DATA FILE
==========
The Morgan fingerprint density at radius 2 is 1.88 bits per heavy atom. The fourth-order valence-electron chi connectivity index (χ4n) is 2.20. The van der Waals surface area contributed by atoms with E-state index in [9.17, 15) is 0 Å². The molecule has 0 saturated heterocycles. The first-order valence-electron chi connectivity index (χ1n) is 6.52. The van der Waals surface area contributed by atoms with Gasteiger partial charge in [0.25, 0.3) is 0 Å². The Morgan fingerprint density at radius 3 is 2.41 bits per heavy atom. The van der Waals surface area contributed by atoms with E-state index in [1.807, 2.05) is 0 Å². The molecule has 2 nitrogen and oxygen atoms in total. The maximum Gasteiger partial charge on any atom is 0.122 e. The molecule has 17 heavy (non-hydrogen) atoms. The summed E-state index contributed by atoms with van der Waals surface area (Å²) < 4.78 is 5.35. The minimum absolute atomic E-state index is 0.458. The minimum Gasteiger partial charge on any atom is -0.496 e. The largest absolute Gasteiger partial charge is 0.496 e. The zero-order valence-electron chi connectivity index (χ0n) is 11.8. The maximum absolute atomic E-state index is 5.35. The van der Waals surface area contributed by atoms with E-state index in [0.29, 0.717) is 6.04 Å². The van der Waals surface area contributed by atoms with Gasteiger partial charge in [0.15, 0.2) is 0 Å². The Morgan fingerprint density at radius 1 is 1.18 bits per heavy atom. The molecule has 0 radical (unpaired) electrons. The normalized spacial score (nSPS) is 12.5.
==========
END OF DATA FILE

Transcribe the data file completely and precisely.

The Morgan fingerprint density at radius 2 is 1.88 bits per heavy atom. The fourth-order valence-electron chi connectivity index (χ4n) is 2.20. The van der Waals surface area contributed by atoms with E-state index in [9.17, 15) is 0 Å². The molecule has 0 saturated heterocycles. The first-order valence-electron chi connectivity index (χ1n) is 6.52. The van der Waals surface area contributed by atoms with Gasteiger partial charge in [0.25, 0.3) is 0 Å². The Morgan fingerprint density at radius 3 is 2.41 bits per heavy atom. The van der Waals surface area contributed by atoms with E-state index in [1.807, 2.05) is 0 Å². The molecule has 2 nitrogen and oxygen atoms in total. The maximum Gasteiger partial charge on any atom is 0.122 e. The molecule has 17 heavy (non-hydrogen) atoms. The summed E-state index contributed by atoms with van der Waals surface area (Å²) < 4.78 is 5.35. The minimum absolute atomic E-state index is 0.458. The minimum Gasteiger partial charge on any atom is -0.496 e. The largest absolute Gasteiger partial charge is 0.496 e. The zero-order valence-electron chi connectivity index (χ0n) is 11.8. The maximum absolute atomic E-state index is 5.35. The van der Waals surface area contributed by atoms with E-state index in [0.29, 0.717) is 6.04 Å². The van der Waals surface area contributed by atoms with Gasteiger partial charge in [0.15, 0.2) is 0 Å². The Morgan fingerprint density at radius 1 is 1.18 bits per heavy atom. The molecule has 0 radical (unpaired) electrons. The normalized spacial score (nSPS) is 12.5.